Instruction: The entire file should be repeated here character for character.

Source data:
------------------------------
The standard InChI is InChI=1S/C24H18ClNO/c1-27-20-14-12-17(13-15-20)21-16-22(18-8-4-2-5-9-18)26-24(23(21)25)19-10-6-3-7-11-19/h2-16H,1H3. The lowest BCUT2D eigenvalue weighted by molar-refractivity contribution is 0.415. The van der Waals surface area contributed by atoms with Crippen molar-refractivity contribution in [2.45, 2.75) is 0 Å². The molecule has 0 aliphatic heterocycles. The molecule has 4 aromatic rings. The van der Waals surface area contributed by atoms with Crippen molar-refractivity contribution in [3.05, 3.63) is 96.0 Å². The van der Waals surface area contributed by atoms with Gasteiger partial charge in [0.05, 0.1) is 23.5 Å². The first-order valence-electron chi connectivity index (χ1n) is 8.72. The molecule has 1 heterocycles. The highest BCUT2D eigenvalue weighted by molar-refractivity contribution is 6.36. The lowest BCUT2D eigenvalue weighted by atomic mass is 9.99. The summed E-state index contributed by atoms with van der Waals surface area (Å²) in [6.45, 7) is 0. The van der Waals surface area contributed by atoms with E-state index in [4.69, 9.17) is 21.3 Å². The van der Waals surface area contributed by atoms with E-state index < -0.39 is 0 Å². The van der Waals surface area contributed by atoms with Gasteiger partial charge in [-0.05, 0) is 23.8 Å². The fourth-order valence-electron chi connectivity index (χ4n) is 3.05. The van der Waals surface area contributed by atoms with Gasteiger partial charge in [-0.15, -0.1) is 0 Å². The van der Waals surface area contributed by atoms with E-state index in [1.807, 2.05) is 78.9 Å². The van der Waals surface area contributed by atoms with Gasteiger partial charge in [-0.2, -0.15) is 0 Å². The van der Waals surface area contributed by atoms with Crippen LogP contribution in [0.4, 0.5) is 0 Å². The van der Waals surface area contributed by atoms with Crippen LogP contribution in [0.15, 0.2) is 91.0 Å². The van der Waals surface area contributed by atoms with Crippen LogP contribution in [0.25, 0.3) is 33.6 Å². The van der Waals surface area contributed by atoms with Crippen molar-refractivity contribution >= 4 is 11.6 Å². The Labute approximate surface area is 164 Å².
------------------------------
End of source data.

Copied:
The standard InChI is InChI=1S/C24H18ClNO/c1-27-20-14-12-17(13-15-20)21-16-22(18-8-4-2-5-9-18)26-24(23(21)25)19-10-6-3-7-11-19/h2-16H,1H3. The lowest BCUT2D eigenvalue weighted by molar-refractivity contribution is 0.415. The van der Waals surface area contributed by atoms with Crippen molar-refractivity contribution in [2.45, 2.75) is 0 Å². The molecule has 0 aliphatic heterocycles. The molecule has 4 aromatic rings. The van der Waals surface area contributed by atoms with Crippen molar-refractivity contribution in [3.05, 3.63) is 96.0 Å². The van der Waals surface area contributed by atoms with Gasteiger partial charge in [0.05, 0.1) is 23.5 Å². The first-order valence-electron chi connectivity index (χ1n) is 8.72. The molecule has 1 heterocycles. The highest BCUT2D eigenvalue weighted by molar-refractivity contribution is 6.36. The lowest BCUT2D eigenvalue weighted by atomic mass is 9.99. The summed E-state index contributed by atoms with van der Waals surface area (Å²) in [6.45, 7) is 0. The van der Waals surface area contributed by atoms with E-state index in [4.69, 9.17) is 21.3 Å². The van der Waals surface area contributed by atoms with E-state index < -0.39 is 0 Å². The van der Waals surface area contributed by atoms with Gasteiger partial charge in [-0.05, 0) is 23.8 Å². The fourth-order valence-electron chi connectivity index (χ4n) is 3.05. The van der Waals surface area contributed by atoms with Gasteiger partial charge in [-0.15, -0.1) is 0 Å². The van der Waals surface area contributed by atoms with E-state index in [1.807, 2.05) is 78.9 Å². The van der Waals surface area contributed by atoms with Gasteiger partial charge in [-0.2, -0.15) is 0 Å². The van der Waals surface area contributed by atoms with Crippen LogP contribution in [0.4, 0.5) is 0 Å². The van der Waals surface area contributed by atoms with Crippen LogP contribution in [0.15, 0.2) is 91.0 Å². The van der Waals surface area contributed by atoms with Crippen LogP contribution in [0.25, 0.3) is 33.6 Å². The van der Waals surface area contributed by atoms with Crippen molar-refractivity contribution >= 4 is 11.6 Å². The Labute approximate surface area is 164 Å².